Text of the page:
In the end, those buyers in 1970 didn’t know how good they had it. The 1971’s would come late in the year and wouldn’t be very well received. The 1970 Triumph Bonneville 650 really is a gorgeous bike, and one of the finest, if not THE finest, Classic British Motorcycle in the world. The Triumph Bonneville certainly would be on a very short list indeed, and as Bonnevilles go, 1970 was probably the best. It’s certainly one of the most sought-after today, by collectors & enthusiasts alike. They’re not only drop-dead gorgeous machines with loads of history, but they’re fast & they handle great, even by today’s standards.

The story continues with the 1971 model year on our page Triumph Bonnevilles, Oil-in-Frame. Don’t miss the beautiful bikes (yes, some of they really were quite nice) and the unfortunate fall of Triumph motorcycles & the entire British motorcycle industry. Cheers.

1970 Triumph Bonneville SPECIFICATIONS

Bonneville T120R

Bonneville T120C

Engine type


Bore & Stroke




Engine output

Primary drive

Primary drive sprockets



Ratios, overall:

1st, bottom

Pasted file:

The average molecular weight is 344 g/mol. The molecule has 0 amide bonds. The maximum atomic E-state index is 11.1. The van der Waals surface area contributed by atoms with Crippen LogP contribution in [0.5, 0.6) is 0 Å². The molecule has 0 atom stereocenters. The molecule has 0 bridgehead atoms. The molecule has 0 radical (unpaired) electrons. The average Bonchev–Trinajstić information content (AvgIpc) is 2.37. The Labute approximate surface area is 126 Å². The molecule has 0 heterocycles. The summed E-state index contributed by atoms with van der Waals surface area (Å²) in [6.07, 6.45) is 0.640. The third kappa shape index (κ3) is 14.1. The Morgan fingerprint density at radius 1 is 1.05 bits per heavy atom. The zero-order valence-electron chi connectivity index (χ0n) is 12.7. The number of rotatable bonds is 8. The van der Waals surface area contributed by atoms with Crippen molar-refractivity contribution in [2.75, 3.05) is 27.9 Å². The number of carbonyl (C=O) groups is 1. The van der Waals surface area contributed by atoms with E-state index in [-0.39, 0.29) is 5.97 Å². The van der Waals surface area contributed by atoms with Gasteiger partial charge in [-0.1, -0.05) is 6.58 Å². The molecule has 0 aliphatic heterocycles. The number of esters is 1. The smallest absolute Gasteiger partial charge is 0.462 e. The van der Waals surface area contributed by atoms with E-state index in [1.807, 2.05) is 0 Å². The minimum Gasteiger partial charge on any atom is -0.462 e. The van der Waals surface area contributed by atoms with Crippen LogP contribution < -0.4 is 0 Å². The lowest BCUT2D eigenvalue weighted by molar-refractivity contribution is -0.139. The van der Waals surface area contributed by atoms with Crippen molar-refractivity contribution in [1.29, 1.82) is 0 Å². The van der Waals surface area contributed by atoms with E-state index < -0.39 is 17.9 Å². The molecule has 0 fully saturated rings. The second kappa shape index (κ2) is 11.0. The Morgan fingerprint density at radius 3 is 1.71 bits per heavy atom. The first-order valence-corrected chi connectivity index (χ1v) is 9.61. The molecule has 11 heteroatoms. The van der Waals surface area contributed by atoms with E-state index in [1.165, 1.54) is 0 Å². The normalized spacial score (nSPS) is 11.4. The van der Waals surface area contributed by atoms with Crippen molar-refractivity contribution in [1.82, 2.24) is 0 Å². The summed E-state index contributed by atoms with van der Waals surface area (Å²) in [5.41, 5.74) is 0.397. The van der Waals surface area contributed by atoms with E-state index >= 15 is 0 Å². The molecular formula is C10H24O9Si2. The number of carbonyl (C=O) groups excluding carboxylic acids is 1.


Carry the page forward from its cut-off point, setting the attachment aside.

4th, top

Final drive

Final drive sprockets

Frame type

Suspension, front

Suspension, rear

Brake, front

Brake, rear

Tire, front

Tire, rear

Fuel Capacity


Seat height

Ground clearance

Weight, unladen

Roadster, low pipes

Street Scrambler, high pipes

Air-cooled OHV vertical twin

649cc / 40.0 ci

71mm X 82mm / 2.79″ X 3.23″


2- Amal Concentric 30mm

Battery & coil, Lucas

49 bhp @ 6200

3/8″ triplex chain X 84 links

29T X 58T

Multi-plate, wet

4-speed constant-mesh, right-foot shift





5/8″ X .400″ X 3/8″ chain X 106 links

19T X 47T

Brazed lug, full-cradle, single downtube

Telescopic fork, hydraulic damping

Swing arm, 2 Girling dampers

8″ TLS drum, full width

7″ SLS drum

3.25″ X 19″ Dunlop

4.00″ X 18″ Dunlop

2.5 Imp gal (US) / 4 Imp gal (UK & export)

54.5″ / 140.3cm

32.5″ / 77.5cm

5.0″ / 12.7cm

363 lbs / 165 kg